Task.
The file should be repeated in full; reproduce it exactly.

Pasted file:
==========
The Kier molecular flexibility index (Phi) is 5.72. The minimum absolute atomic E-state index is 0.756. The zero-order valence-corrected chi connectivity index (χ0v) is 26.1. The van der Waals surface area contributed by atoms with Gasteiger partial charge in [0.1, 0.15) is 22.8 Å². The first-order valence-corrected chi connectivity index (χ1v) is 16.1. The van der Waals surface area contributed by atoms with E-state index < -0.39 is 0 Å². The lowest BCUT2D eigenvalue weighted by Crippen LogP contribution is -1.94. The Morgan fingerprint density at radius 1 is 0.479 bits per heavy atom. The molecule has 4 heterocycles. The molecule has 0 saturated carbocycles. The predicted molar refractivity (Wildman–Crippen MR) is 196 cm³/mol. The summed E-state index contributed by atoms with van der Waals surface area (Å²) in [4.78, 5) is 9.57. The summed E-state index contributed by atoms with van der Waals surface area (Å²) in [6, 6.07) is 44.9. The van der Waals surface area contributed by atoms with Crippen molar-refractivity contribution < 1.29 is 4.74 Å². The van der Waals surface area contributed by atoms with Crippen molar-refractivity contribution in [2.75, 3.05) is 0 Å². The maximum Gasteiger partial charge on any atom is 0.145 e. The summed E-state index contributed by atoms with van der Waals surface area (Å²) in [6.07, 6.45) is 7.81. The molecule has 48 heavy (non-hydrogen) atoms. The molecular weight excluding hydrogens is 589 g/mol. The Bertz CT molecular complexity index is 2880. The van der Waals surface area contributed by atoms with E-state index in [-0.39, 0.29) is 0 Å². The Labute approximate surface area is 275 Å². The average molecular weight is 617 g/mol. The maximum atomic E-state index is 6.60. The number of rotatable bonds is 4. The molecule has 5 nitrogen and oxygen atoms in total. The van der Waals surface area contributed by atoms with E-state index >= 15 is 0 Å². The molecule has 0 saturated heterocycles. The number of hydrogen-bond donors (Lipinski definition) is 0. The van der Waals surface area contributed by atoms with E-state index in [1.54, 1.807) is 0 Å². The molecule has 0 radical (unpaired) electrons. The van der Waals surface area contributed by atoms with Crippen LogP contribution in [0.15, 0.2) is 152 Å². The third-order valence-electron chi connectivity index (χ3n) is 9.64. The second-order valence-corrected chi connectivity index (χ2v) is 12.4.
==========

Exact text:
The Kier molecular flexibility index (Phi) is 5.72. The minimum absolute atomic E-state index is 0.756. The zero-order valence-corrected chi connectivity index (χ0v) is 26.1. The van der Waals surface area contributed by atoms with Gasteiger partial charge in [0.1, 0.15) is 22.8 Å². The first-order valence-corrected chi connectivity index (χ1v) is 16.1. The van der Waals surface area contributed by atoms with E-state index < -0.39 is 0 Å². The lowest BCUT2D eigenvalue weighted by Crippen LogP contribution is -1.94. The Morgan fingerprint density at radius 1 is 0.479 bits per heavy atom. The molecule has 4 heterocycles. The molecule has 0 saturated carbocycles. The predicted molar refractivity (Wildman–Crippen MR) is 196 cm³/mol. The summed E-state index contributed by atoms with van der Waals surface area (Å²) in [4.78, 5) is 9.57. The summed E-state index contributed by atoms with van der Waals surface area (Å²) in [6, 6.07) is 44.9. The van der Waals surface area contributed by atoms with Crippen molar-refractivity contribution < 1.29 is 4.74 Å². The van der Waals surface area contributed by atoms with Crippen molar-refractivity contribution in [2.75, 3.05) is 0 Å². The maximum Gasteiger partial charge on any atom is 0.145 e. The summed E-state index contributed by atoms with van der Waals surface area (Å²) in [6.07, 6.45) is 7.81. The molecule has 48 heavy (non-hydrogen) atoms. The molecular weight excluding hydrogens is 589 g/mol. The Bertz CT molecular complexity index is 2880. The van der Waals surface area contributed by atoms with E-state index in [-0.39, 0.29) is 0 Å². The Labute approximate surface area is 275 Å². The average molecular weight is 617 g/mol. The maximum atomic E-state index is 6.60. The number of rotatable bonds is 4. The molecule has 5 nitrogen and oxygen atoms in total. The van der Waals surface area contributed by atoms with E-state index >= 15 is 0 Å². The molecule has 0 saturated heterocycles. The number of hydrogen-bond donors (Lipinski definition) is 0. The van der Waals surface area contributed by atoms with E-state index in [1.54, 1.807) is 0 Å². The molecule has 0 radical (unpaired) electrons. The van der Waals surface area contributed by atoms with Crippen LogP contribution in [0.15, 0.2) is 152 Å². The third-order valence-electron chi connectivity index (χ3n) is 9.64. The second-order valence-corrected chi connectivity index (χ2v) is 12.4.